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  • Writer's pictureBrusca Law

What is a Guardian Ad Litem?

What does Appointing a Guardian Ad Litem Mean for Me?

A Court may appoint a Guardian Ad Litem to your case if you have a paternity, divorce, or even a domestic violence injunction case pending. Guardian Ad Litems, commonly referred to as GALs, are typically attorneys or other individuals with specialized training that are authorized by the Court to independently investigate the parents, teachers, and other third parties on behalf of the child and report back the Court their findings. The Court does not have to take the recommendations of the GAL, but the Court may consider them. A GAL when appointed shall act as "next friend of the child", investigator or evaluator, not as attorney or advocate but shall act in the child’s best interest.

When parents have a litigious case, or when there have been allegations of abuse or neglect raised, the Court may appoint a GAL to determine what is in the best interests of the child. Folks that are going through a heavy litigated case may lose sight of what is in the best interest of the child and put their own needs first. The Court may recognize this oversight, and appoint a GAL to prepare an investigative report and summary for the Court to consider at a hearing or trial. The GAL is supposed to be neutral, and despite who is paying the GAL, they do not work for either party. The GAL will keep track of their time and billing, similar to an attorney, and will submit their bill to the parties when needed. In some very rare instances, certain counties in Florida provide free GALs in family law cases.

What Does a Guardian Ad Litem Do?

The GAL’s job is to conduct interviews with third parties that may be able to give them a better idea of the child’s background, current school situation, the child’s mental health, and their current health overall. Once a GAL has been appointed, speak with your attorney about the information you will need to provide to the GAL. The goal is to present the GAL with only the information necessary to help the GAL get to the real issues concerning your child and do so quickly.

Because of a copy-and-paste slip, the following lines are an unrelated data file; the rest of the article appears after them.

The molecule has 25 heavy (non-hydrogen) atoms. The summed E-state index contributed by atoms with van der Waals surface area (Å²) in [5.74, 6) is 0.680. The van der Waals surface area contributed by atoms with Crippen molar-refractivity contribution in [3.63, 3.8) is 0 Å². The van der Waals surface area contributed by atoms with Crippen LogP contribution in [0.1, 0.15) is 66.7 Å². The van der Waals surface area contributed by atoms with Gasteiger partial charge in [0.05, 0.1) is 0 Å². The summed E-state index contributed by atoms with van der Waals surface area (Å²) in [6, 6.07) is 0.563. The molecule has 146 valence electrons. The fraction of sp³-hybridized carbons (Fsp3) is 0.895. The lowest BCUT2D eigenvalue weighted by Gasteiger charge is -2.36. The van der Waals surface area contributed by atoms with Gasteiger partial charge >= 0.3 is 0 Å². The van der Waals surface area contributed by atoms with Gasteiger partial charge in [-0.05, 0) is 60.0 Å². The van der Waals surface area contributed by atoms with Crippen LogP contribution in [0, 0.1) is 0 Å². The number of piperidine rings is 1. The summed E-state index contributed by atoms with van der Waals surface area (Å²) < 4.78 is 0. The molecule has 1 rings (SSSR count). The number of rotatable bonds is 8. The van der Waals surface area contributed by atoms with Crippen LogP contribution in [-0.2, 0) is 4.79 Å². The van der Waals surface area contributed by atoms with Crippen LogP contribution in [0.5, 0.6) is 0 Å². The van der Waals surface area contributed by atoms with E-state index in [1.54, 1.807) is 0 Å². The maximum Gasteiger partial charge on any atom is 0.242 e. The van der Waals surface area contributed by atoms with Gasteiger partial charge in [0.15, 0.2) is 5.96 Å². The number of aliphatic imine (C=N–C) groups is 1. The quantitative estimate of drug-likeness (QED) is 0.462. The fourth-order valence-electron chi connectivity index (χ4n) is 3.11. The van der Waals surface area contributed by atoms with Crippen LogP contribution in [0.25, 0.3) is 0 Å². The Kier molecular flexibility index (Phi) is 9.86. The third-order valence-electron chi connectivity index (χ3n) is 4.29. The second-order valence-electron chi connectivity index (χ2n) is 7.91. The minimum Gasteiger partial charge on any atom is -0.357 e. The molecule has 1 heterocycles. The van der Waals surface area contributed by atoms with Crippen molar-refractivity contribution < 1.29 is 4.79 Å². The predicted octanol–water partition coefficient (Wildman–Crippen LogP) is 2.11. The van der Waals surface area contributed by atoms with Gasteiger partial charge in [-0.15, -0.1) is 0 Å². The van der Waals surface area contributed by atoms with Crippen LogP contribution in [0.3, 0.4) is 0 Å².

The GAL may interview the children, the parents, grandparents, teachers, neighbors, therapists, and anyone else that may have information about the family and the child. Be prepared for these interviews and know that what you say during those interviews may be incorporated in the GAL’s report to the Court. Once the GAL determines they have enough information, they will prepare a Report and Recommendation for the Court, which outlines a potential time-sharing schedule, recommended counseling for the child, tutoring for the child, or any other recommendation that is in the best interests of the child based on their findings.

Not all GALs are the same, and there is no strict checklist of items they must complete. The GALs must be guided in every case, and they can look at the following during their investigation :

  1. Background: The relationship of the parties and their historical background (together and apart).

  2. Parenting Styles: Of the parties, including third party care of the children.

  3. Records of the Child: School records, disciplinary records, report cards, IEPs, etc.

  4. Communications: Text messages, emails, social media postings and other communications between the child and the parents.

  5. Child’s Routine: The child’s daily schedule during the week and weekends, and absenteeism at the school.

  6. Child or Parties’ Mental Health: Psychological evaluations of the child and the parties, therapists’ notes and comments.

  7. Records of Violence: Police reports, incidents of domestic violence, and DCF records.

For some, having a third party come into their home to investigate them and their child during a court case, is very unsettling. For those parents, they must understand that the Court does not typically appoint a GAL in a case unless they are also concerned about something that was alleged or said in Court. The Court cannot come into your home, and doesn’t have the time to look at every single issue in every single case—but the GAL has that time and can save everyone time and money in delving into those issues for the Court. For more information on the powers and authorities of a GAL in a family law case in Florida, click here.

If you would like further information about a GAL for your case, or are contemplating filing a case and what to know more about whether a GAL can help you, call Lauren Roderick Brusca at Brusca Law today. Navigating Guardian Ad Litems in the midst of litigation is very confusing, and you should know what to expect from an experienced family law attorney. Call Brusca Law today at 407-501-6564 for your free consultation to learn more about a GAL and whether they are a right fit for you and your family.



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